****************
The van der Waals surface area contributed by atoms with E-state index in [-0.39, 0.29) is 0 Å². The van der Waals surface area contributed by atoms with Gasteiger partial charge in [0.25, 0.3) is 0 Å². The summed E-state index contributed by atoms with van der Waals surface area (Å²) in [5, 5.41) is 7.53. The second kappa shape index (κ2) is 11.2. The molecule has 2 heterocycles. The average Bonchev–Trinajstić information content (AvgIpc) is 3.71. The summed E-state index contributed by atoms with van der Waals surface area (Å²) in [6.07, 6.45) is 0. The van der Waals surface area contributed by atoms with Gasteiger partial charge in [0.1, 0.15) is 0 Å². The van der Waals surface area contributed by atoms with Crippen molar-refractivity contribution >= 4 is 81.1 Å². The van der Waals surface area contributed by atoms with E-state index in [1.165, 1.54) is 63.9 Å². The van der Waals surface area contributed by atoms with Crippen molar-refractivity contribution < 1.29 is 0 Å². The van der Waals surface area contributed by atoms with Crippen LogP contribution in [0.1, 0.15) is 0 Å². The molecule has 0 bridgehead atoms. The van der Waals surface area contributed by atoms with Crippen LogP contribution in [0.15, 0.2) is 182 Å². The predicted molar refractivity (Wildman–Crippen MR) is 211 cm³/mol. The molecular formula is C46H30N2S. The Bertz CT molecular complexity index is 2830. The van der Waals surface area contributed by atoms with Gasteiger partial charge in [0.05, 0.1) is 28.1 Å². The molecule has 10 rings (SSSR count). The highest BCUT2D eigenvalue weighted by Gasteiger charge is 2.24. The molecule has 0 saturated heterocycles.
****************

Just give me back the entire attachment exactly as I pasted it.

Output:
The van der Waals surface area contributed by atoms with E-state index in [-0.39, 0.29) is 0 Å². The van der Waals surface area contributed by atoms with Gasteiger partial charge in [0.25, 0.3) is 0 Å². The summed E-state index contributed by atoms with van der Waals surface area (Å²) in [5, 5.41) is 7.53. The second kappa shape index (κ2) is 11.2. The molecule has 2 heterocycles. The average Bonchev–Trinajstić information content (AvgIpc) is 3.71. The summed E-state index contributed by atoms with van der Waals surface area (Å²) in [6.07, 6.45) is 0. The van der Waals surface area contributed by atoms with Gasteiger partial charge in [0.1, 0.15) is 0 Å². The van der Waals surface area contributed by atoms with Crippen molar-refractivity contribution >= 4 is 81.1 Å². The van der Waals surface area contributed by atoms with E-state index in [1.165, 1.54) is 63.9 Å². The van der Waals surface area contributed by atoms with Crippen molar-refractivity contribution < 1.29 is 0 Å². The van der Waals surface area contributed by atoms with Crippen LogP contribution in [0.1, 0.15) is 0 Å². The molecule has 0 bridgehead atoms. The van der Waals surface area contributed by atoms with Crippen LogP contribution in [0.15, 0.2) is 182 Å². The predicted molar refractivity (Wildman–Crippen MR) is 211 cm³/mol. The molecular formula is C46H30N2S. The Bertz CT molecular complexity index is 2830. The van der Waals surface area contributed by atoms with Gasteiger partial charge in [0.05, 0.1) is 28.1 Å². The molecule has 10 rings (SSSR count). The highest BCUT2D eigenvalue weighted by Gasteiger charge is 2.24. The molecule has 0 saturated heterocycles.